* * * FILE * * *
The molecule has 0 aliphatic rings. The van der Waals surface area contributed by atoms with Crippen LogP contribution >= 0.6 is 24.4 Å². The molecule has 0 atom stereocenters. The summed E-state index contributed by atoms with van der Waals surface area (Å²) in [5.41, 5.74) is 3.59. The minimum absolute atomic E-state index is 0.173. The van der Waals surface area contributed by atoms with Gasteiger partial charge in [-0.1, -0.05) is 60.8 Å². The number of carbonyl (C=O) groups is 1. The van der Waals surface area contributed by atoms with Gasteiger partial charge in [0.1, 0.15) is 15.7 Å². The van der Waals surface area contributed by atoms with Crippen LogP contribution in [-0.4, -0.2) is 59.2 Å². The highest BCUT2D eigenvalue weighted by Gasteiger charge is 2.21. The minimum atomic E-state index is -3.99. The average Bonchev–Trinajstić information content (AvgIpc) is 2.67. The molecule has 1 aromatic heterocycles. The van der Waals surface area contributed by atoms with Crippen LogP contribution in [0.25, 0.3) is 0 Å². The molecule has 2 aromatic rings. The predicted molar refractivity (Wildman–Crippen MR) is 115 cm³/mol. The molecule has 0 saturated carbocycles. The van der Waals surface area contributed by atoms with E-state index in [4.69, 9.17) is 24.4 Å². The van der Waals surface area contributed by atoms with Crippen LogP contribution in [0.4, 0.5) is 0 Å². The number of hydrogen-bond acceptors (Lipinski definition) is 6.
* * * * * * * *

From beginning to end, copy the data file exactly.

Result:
The molecule has 0 aliphatic rings. The van der Waals surface area contributed by atoms with Crippen LogP contribution >= 0.6 is 24.4 Å². The molecule has 0 atom stereocenters. The summed E-state index contributed by atoms with van der Waals surface area (Å²) in [5.41, 5.74) is 3.59. The minimum absolute atomic E-state index is 0.173. The van der Waals surface area contributed by atoms with Gasteiger partial charge in [-0.1, -0.05) is 60.8 Å². The number of carbonyl (C=O) groups is 1. The van der Waals surface area contributed by atoms with Gasteiger partial charge in [0.1, 0.15) is 15.7 Å². The van der Waals surface area contributed by atoms with Crippen LogP contribution in [-0.4, -0.2) is 59.2 Å². The highest BCUT2D eigenvalue weighted by Gasteiger charge is 2.21. The minimum atomic E-state index is -3.99. The average Bonchev–Trinajstić information content (AvgIpc) is 2.67. The molecule has 1 aromatic heterocycles. The van der Waals surface area contributed by atoms with Crippen LogP contribution in [0.25, 0.3) is 0 Å². The molecule has 2 aromatic rings. The predicted molar refractivity (Wildman–Crippen MR) is 115 cm³/mol. The molecule has 0 saturated carbocycles. The van der Waals surface area contributed by atoms with E-state index in [4.69, 9.17) is 24.4 Å². The van der Waals surface area contributed by atoms with Crippen LogP contribution in [0.4, 0.5) is 0 Å². The number of hydrogen-bond acceptors (Lipinski definition) is 6.